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UKRAINE LEGAL UPDATE

14 June 2022
 

A new law brands Russia a “Nazi terrorist state”, makes supporting its war against Ukraine illegal. The law also forbids public use of the invasion’s symbols, such as the Russian army’s insignia and letters Z and V. 
 

The law prohibits making propaganda in favor of the “Russian Nazi totalitarian regime”, and its “armed aggression as a terrorist state” against Ukraine. Relevant propaganda includes spreading certain kinds of information and making certain kinds of public denials about Russia’s actions, as well as public use of specified Russia-related symbols. Making or distributing the symbols, whether in Ukraine or aboard, is also prohibited.
 

The first kind of propaganda involves spreading information intended to support or justify the “criminal nature of the actions” of the Russian Federation or its organs, officials, employees, servicemen or agents openly or secretly operating on behalf of Russia in Ukraine or from abroad. Note the use of the qualifying language in italics. It is not clear whether it is meant to narrow the actions’ scope or to create a presumption they are all criminal (likely the latter).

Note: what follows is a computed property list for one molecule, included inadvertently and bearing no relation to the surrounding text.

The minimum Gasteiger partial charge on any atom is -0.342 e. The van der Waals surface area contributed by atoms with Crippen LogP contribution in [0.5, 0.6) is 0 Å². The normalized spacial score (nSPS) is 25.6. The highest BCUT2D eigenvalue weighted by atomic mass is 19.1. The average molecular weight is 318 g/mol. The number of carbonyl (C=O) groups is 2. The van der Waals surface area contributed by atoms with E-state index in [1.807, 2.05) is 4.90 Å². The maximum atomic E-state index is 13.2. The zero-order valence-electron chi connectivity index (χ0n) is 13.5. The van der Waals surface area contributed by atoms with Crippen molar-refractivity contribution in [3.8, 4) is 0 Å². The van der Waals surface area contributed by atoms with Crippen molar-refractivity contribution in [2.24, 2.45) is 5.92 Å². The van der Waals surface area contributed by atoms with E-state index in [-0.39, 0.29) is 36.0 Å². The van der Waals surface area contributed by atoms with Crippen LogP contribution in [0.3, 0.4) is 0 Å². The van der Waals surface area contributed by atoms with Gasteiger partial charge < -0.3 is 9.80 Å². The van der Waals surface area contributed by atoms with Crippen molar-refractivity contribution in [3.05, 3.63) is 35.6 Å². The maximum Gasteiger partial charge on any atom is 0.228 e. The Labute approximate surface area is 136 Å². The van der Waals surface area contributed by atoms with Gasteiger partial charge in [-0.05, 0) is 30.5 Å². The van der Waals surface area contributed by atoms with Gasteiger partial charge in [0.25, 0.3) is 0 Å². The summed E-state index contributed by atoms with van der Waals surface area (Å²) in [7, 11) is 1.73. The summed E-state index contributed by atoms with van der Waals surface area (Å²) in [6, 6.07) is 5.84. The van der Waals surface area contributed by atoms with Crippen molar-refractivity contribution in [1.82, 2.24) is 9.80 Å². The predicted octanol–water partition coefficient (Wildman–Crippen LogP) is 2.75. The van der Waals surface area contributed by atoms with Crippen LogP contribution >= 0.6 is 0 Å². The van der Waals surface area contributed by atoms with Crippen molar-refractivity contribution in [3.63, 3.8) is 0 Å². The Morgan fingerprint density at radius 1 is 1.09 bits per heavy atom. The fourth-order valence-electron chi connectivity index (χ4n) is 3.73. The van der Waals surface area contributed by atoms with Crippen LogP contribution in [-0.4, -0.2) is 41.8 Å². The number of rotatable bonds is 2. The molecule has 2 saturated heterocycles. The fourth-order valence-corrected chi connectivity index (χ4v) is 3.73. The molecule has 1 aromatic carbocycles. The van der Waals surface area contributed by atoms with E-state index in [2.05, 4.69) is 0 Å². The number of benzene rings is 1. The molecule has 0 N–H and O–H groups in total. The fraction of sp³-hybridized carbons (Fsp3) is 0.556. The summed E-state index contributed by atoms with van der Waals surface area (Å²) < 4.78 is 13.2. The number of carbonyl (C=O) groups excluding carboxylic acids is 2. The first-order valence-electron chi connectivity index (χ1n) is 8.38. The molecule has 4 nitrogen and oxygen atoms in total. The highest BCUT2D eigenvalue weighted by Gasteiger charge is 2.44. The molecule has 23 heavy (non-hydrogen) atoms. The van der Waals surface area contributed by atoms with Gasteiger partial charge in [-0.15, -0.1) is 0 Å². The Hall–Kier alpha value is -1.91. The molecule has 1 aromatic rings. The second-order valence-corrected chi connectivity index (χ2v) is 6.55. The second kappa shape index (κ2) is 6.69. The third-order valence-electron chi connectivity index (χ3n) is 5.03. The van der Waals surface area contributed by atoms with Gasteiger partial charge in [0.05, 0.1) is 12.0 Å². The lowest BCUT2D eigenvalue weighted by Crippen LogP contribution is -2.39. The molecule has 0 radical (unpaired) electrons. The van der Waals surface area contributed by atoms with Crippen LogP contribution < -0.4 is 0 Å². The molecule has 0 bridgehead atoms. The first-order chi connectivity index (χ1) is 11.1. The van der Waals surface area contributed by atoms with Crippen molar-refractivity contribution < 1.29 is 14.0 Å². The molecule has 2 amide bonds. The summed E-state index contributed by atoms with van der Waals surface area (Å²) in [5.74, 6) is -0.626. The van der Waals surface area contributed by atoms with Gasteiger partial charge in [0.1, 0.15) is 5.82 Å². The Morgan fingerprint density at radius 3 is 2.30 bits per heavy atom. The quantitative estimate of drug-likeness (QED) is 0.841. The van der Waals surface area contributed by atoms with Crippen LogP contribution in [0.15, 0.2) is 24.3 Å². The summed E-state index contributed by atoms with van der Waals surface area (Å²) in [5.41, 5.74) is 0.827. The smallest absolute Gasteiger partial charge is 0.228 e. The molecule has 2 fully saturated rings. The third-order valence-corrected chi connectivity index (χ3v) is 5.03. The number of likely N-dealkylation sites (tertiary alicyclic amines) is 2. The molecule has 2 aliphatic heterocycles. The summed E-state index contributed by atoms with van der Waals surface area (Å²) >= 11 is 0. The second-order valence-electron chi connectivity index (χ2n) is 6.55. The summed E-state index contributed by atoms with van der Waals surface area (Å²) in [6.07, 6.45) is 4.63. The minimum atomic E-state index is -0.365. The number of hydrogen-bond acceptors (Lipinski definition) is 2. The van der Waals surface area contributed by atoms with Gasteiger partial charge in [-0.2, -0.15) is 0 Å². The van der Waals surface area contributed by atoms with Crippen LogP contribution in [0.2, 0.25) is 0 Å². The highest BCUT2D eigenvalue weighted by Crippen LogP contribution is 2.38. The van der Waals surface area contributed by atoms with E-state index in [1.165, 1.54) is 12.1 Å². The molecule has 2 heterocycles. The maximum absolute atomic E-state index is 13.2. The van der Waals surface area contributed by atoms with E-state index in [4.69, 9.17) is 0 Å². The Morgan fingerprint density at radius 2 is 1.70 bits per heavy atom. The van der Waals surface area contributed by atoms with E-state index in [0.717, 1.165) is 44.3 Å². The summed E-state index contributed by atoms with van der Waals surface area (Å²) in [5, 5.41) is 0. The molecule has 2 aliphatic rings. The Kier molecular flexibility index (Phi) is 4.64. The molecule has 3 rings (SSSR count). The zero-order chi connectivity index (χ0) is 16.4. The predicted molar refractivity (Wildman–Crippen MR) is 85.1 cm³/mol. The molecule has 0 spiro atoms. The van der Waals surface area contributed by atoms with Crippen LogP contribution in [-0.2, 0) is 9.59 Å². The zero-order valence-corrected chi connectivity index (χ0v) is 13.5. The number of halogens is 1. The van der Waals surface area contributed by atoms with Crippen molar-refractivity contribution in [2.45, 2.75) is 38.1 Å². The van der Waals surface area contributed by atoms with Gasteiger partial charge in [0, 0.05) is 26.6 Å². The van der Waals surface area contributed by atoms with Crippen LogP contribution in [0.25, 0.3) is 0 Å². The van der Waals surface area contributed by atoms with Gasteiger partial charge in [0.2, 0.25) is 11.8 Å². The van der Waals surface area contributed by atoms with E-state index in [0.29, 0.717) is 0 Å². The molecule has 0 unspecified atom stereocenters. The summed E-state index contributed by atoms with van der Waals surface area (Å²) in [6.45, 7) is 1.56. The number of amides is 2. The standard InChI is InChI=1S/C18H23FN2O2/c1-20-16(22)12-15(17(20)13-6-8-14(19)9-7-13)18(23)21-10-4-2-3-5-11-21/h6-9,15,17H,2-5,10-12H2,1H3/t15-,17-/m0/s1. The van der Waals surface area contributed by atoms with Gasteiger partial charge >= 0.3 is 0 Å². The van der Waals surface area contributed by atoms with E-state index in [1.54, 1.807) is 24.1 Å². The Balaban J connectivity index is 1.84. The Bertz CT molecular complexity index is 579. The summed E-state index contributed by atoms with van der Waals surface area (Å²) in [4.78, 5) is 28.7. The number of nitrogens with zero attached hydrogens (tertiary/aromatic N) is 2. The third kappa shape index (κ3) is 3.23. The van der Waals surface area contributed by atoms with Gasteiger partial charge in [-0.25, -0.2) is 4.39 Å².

The second kind of propaganda relates to public denials of the criminal nature of Russia’s armed aggression against Ukraine, including through the mass media or the internet.  
 

The third kind of propaganda entails public use of the symbols of the military invasion of Ukraine by the “Russian Nazi totalitarian regime”. The symbols include, in particular:
 

  • Letters Z and V used as symbols of the invasion, subject to certain conditions;

  • Official or unofficial symbols (insignia) of Russia’s armed forces, including all its individual branches and units, as well as security, law enforcement and paramilitary organizations.

 

Using letters Z or V is illegal where:

  • A letter is used separately outside of a legitimate context or in the context of justifying the invasion or other military action (which likely implies an intent to justify the relevant acts); or

  • It is used to replace other letters in a word with a visual emphasis on the letter (here the requisite intent seems presumed from the visual emphasis made).

The prohibition against the use of the symbols is generally subject to the twin conditions of public display and their being intended as prohibited propaganda.

 

A symbol is deemed publicly displayed where it is placed in a public area or on materials distributed to the public, including in advertising through the mass media or on the internet. 

 

A public display of a symbol is generally not illegal if it is not intended as prohibited propaganda. The law lists a symbol’s possible lawful uses, such as where it is used to condemn the aggression or if it is part of a trademark registered (or applied for) before 24 February 2022. In other cases the burden of showing the absence of the requisite seems to fall on the defendant.

See also:

 

 

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